How Your Canine Companion Affects Your Microbiome Featured / Nutrition

We all know that we share genes with our biological parents and kids, but what about microbes? Studies find that families share skin, tongue, and gut microbes with each other… and their dogs.

Humans have lived alongside dogs for a long-time. It is widely believed that dogs evolved from a group of wolves, which came into contact with European hunter-gathers over 18,000 years ago.

There’s fairly good scientific evidence that people who own dogs are happier, less stressed, and live longer lives. Scientists also agree that a healthy gut microbiome is linked to more than just gastrointestinal tract regularity… it can also prevent a number of chronic diseases such as cardiovascular disease.

But could it be possible that dogs might act as a source of healthy bacteria?

A fascinating study from the University of California at San Diego points in this direction.

As with other family members, owners share more microbes with their dogs than they do with other people’s dogs.

It’s not surprising since bacteria from a dog’s fur and paws is easily transferred to the skin of humans living in the same space.   Studies have shown that owning a dog has an impact on the sharing of microbes between cohabitating individuals. Cohabitating individuals have been found to have more bacteria in common with each other as compared to those couples that don’t own dogs.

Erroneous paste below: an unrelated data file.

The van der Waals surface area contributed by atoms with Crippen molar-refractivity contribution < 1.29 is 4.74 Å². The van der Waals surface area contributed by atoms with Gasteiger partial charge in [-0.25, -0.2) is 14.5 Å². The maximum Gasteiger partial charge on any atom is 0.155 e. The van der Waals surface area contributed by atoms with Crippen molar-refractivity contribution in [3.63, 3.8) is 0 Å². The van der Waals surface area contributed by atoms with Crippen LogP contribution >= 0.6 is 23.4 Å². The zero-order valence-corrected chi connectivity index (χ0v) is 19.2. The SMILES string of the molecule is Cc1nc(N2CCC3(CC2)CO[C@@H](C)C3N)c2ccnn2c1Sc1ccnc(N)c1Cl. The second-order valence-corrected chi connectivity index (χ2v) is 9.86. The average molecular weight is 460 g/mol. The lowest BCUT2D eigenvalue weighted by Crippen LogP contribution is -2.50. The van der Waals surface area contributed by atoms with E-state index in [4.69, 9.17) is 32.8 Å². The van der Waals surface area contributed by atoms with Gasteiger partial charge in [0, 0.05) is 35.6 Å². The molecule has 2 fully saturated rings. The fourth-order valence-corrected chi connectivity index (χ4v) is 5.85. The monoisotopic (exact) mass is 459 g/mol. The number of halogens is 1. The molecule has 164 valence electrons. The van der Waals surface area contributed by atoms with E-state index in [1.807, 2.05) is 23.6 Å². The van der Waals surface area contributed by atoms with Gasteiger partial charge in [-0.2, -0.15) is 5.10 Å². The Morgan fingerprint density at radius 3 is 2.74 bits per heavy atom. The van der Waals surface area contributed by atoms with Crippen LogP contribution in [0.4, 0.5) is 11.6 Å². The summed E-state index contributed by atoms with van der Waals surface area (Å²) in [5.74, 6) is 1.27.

Living with dogs has been associated with a lower risk of developing allergies and asthma in children. This may be largely due to the “hygiene hypothesis.” Though still a matter of debate, the hygiene hypothesis is the idea that modern society’s efforts to avoid infectious disease (e.g., antibiotic soaps, hand sanitizer, air filters, etc.) contributes to a rise in allergies and asthma.

Many scientists believe that infants and children need exposure to harmless microbes in order to “train” their developing immune systems to distinguish between self and foreign molecules and not to overreact and end up damaging one’s own tissues, as immune systems do in asthma and allergies. Perhaps, living with a dog helps with this immune system training.

Anyway, if you do have a canine companion, why not have a good dose of cuddling up with it today? Your microbiome may just thank you.

 


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